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Liz Cheney says "it's the beginning the battle" ahead of Republican primary loss

Liz Cheney ousted by Trump-backed challenger
Liz Cheney ousted by Trump-backed primary challenger 02:23

CBS News has projected that Harriet Hageman defeated Rep. Liz Cheney Tuesday night in the Republican primary for Wyoming's at-large House seat. Ahead of the expected loss, however, Cheney suggested she's just getting started. 

Soon after she voted in Jackson, Wyo., Cheney told CBS News' Robert Costa that Tuesday's primary is "certainly the beginning of a battle that is going to continue to go on. And as a country, we're facing a moment where our democracy really is under attack and under threat."

"I feel very proud about all the work I've done together with the people of Wyoming over the last six years and really understand and recognize there's nothing more important than the defense of our Constitution," she said. 

Early Wednesday morning, Cheney converted her campaign committee to a federal "Leadership PAC" called "The Great Task." Political Action Committees (PACs) like these can be used to raise money even if she's not a federal candidate, fund travel and donate to other political campaigns. 

The name of the PAC is the same of her last ad of the campaign and is a nod to Lincoln's Gettysburg address, according to the PAC's website."In coming weeks, Liz will be launching an organization to educate the American people about the ongoing threat to our Republic, and to mobilize a unified effort to oppose any Donald Trump campaign for president," said Cheney spokesperson Jeremy Adler.

Former President Donald Trump backed Hageman and has been heavily involved in the effort against Cheney since she voted to impeach him after the Jan. 6 attack on the U.S. Capitol. Since the attack, her high-profile rebuke of Trump and his allies — and her leadership role on the House Jan. 6 select committee — has only strengthened that animosity. 

"Liz Cheney has helped the radical Democrat party weaponize the national security state and law enforcement against MAGA and MAGA supporters, who are hard working and incredible people," Trump said at a rally in Casper, Wyo., in May. "The phony narrative that Liz Cheney is pushing has been the radical left's pretext for their all-out war on free speech. The persecution of the Jan. 6 political prisoners."

Hageman is a Wyoming native and longtime attorney who prides herself on her cases fighting against environmental regulations. 

In the past, Hageman made anti-Trump comments and supported Sen. Ted Cruz of Texas for president in the 2016 Republican primary. She placed third in the GOP primary for governor in 2018, and has previously supported Cheney and called her a friend. But she feels that Cheney "betrayed Wyoming" through her impeachment vote.

Hageman's anti-Trump comments in 2016 didn't stop her from getting Trump's endorsement on Sep. 9, 2021.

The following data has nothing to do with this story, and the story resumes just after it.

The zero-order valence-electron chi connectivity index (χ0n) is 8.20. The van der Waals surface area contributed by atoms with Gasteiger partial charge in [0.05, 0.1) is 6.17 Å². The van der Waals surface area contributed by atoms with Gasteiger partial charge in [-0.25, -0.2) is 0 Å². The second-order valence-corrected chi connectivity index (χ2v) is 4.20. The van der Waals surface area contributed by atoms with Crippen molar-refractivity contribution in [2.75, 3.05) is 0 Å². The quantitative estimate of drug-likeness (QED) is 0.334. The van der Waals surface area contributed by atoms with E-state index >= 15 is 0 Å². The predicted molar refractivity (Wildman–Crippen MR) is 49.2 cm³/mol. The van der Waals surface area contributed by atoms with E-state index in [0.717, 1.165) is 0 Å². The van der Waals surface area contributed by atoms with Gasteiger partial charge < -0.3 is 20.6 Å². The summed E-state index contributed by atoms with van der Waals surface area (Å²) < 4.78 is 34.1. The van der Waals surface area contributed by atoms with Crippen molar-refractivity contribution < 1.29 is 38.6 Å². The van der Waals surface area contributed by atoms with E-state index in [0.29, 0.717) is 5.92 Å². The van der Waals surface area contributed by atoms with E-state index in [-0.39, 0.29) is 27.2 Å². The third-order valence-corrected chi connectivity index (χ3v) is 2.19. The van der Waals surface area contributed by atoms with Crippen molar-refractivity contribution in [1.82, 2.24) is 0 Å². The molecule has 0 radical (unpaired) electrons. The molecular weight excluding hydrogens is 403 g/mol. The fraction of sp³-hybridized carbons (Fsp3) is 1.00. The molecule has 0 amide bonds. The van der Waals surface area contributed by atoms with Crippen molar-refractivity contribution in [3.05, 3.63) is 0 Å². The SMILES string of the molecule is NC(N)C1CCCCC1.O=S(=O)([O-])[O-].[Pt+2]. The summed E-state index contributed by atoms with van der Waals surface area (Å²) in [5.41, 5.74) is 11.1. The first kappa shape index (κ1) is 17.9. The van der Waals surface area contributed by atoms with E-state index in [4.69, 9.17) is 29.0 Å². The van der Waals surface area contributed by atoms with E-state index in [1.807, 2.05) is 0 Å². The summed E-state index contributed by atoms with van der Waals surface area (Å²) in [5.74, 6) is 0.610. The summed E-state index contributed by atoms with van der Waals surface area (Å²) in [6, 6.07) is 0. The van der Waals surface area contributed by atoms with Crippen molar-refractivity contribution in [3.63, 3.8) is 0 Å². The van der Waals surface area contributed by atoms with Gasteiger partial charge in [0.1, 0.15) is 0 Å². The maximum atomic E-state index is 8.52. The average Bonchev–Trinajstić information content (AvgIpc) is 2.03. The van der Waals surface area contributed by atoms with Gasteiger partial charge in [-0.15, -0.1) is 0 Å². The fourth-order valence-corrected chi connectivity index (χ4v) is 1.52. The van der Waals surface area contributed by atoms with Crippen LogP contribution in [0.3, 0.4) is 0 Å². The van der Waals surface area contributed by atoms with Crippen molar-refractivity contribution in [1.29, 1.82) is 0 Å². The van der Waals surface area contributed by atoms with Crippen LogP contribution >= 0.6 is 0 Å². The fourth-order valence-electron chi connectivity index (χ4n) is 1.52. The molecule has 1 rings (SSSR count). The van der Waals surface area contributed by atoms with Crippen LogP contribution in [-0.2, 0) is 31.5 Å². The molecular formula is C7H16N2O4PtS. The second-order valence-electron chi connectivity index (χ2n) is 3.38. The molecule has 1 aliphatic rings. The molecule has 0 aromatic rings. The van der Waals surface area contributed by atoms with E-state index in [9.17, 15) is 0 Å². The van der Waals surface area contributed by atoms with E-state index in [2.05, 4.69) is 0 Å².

His presence in the primary has driven a hard shift against Cheney from the Wyoming Republican Party, which has censured and disavowed Cheney, a symbolic measure. On a national level, the Republican National Committee took a similar action against Cheney and Rep. Adam Kinzinger of Illinois, who also voted to impeach Trump and joined the House Jan. 6 committee.

Seven of the House Republicans who voted for Trump's impeachment will not be returning to Congress. Four have retired: Kinzinger, Anthony Gonzalez of Ohio, John Katko of New York and Fred Upton of Michigan, and three lost their primaries: Tom Rice of South Carolina, Peter Meijer of Michigan and Jamie Herrera-Beutler of Washington.

Two advanced to the November general election: David Valadao of California and Dan Newhouse of Washington. 

The former president's antipathy toward Cheney also turned House Republican leadership and rank and file House Republicans against her. House Minority Leader Kevin McCarthy, who helped lead the effort to oust Cheney from her role in House GOP leadership. The House Republican conference usually supports incumbents but took the unusual step of declining to support Cheney, instead backing Hageman and even held a fundraiser for her this spring with over 50 House Republicans in attendance. 

Longtime Wyoming GOP activist April Poley, who worked with another primary candidate, state Sen. Anthony Bouchard, said that she wishes Trump "would have kept his nose out of Wyoming's race."  

"We didn't need him to come in here and tell everybody how to vote. To make it to where if you don't vote like he tells you to then you somehow feel disloyal to him," Poley said. 

While Hageman has acknowledged the support from Trump and McCarthy, her closing campaign ad argued the race is not all about them – nor is it about Cheney alone. 

"Our current representative is neither from Wyoming and is not represented in our interests. And I am here because I want to be accountable to you to address the issues that are important to you," Hageman said at a Natrona County Republican Women event on Aug. 3. She said at that same event that she believed the 2020 election was "rigged."

A poll by the Wyoming Survey & Analysis Center at the University of Wyoming found that 48.6% of likely GOP primary voters believe there was "solid evidence" of widespread voter fraud in the 2020 election.